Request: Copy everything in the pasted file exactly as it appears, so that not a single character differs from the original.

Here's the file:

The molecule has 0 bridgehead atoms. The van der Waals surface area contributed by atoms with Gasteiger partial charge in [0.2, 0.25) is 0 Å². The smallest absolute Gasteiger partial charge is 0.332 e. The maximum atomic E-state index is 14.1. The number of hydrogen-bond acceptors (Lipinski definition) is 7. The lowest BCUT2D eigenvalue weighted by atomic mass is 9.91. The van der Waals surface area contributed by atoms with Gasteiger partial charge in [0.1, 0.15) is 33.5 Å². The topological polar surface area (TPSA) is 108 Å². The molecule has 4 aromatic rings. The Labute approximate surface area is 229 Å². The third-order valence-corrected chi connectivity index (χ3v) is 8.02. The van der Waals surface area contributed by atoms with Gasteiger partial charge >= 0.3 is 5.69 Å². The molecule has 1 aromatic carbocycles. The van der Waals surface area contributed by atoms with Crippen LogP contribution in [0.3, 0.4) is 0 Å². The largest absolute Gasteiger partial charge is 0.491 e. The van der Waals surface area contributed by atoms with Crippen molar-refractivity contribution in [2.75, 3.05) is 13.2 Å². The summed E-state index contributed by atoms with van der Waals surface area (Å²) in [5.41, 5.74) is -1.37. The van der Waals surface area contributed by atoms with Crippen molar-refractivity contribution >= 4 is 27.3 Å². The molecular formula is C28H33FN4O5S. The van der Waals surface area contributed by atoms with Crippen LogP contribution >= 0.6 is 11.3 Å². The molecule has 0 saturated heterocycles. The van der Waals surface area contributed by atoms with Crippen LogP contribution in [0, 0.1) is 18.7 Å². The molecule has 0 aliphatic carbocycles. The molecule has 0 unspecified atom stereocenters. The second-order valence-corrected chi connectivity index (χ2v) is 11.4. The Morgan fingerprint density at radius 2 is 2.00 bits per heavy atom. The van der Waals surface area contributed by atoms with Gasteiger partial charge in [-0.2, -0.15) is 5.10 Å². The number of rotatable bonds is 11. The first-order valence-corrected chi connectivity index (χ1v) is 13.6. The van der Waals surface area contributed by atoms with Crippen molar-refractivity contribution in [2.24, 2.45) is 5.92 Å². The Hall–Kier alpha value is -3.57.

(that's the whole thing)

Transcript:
The molecule has 0 bridgehead atoms. The van der Waals surface area contributed by atoms with Gasteiger partial charge in [0.2, 0.25) is 0 Å². The smallest absolute Gasteiger partial charge is 0.332 e. The maximum atomic E-state index is 14.1. The number of hydrogen-bond acceptors (Lipinski definition) is 7. The lowest BCUT2D eigenvalue weighted by atomic mass is 9.91. The van der Waals surface area contributed by atoms with Gasteiger partial charge in [0.1, 0.15) is 33.5 Å². The topological polar surface area (TPSA) is 108 Å². The molecule has 4 aromatic rings. The Labute approximate surface area is 229 Å². The third-order valence-corrected chi connectivity index (χ3v) is 8.02. The van der Waals surface area contributed by atoms with Gasteiger partial charge >= 0.3 is 5.69 Å². The molecule has 1 aromatic carbocycles. The van der Waals surface area contributed by atoms with Crippen LogP contribution in [0.3, 0.4) is 0 Å². The largest absolute Gasteiger partial charge is 0.491 e. The van der Waals surface area contributed by atoms with Crippen molar-refractivity contribution in [2.75, 3.05) is 13.2 Å². The summed E-state index contributed by atoms with van der Waals surface area (Å²) in [5.41, 5.74) is -1.37. The van der Waals surface area contributed by atoms with Crippen molar-refractivity contribution >= 4 is 27.3 Å². The molecular formula is C28H33FN4O5S. The van der Waals surface area contributed by atoms with Crippen LogP contribution >= 0.6 is 11.3 Å². The molecule has 0 saturated heterocycles. The van der Waals surface area contributed by atoms with Crippen LogP contribution in [0, 0.1) is 18.7 Å². The molecule has 0 aliphatic carbocycles. The molecule has 0 unspecified atom stereocenters. The second-order valence-corrected chi connectivity index (χ2v) is 11.4. The Morgan fingerprint density at radius 2 is 2.00 bits per heavy atom. The van der Waals surface area contributed by atoms with Gasteiger partial charge in [-0.2, -0.15) is 5.10 Å². The number of rotatable bonds is 11. The first-order valence-corrected chi connectivity index (χ1v) is 13.6. The van der Waals surface area contributed by atoms with Crippen molar-refractivity contribution in [2.24, 2.45) is 5.92 Å². The Hall–Kier alpha value is -3.57.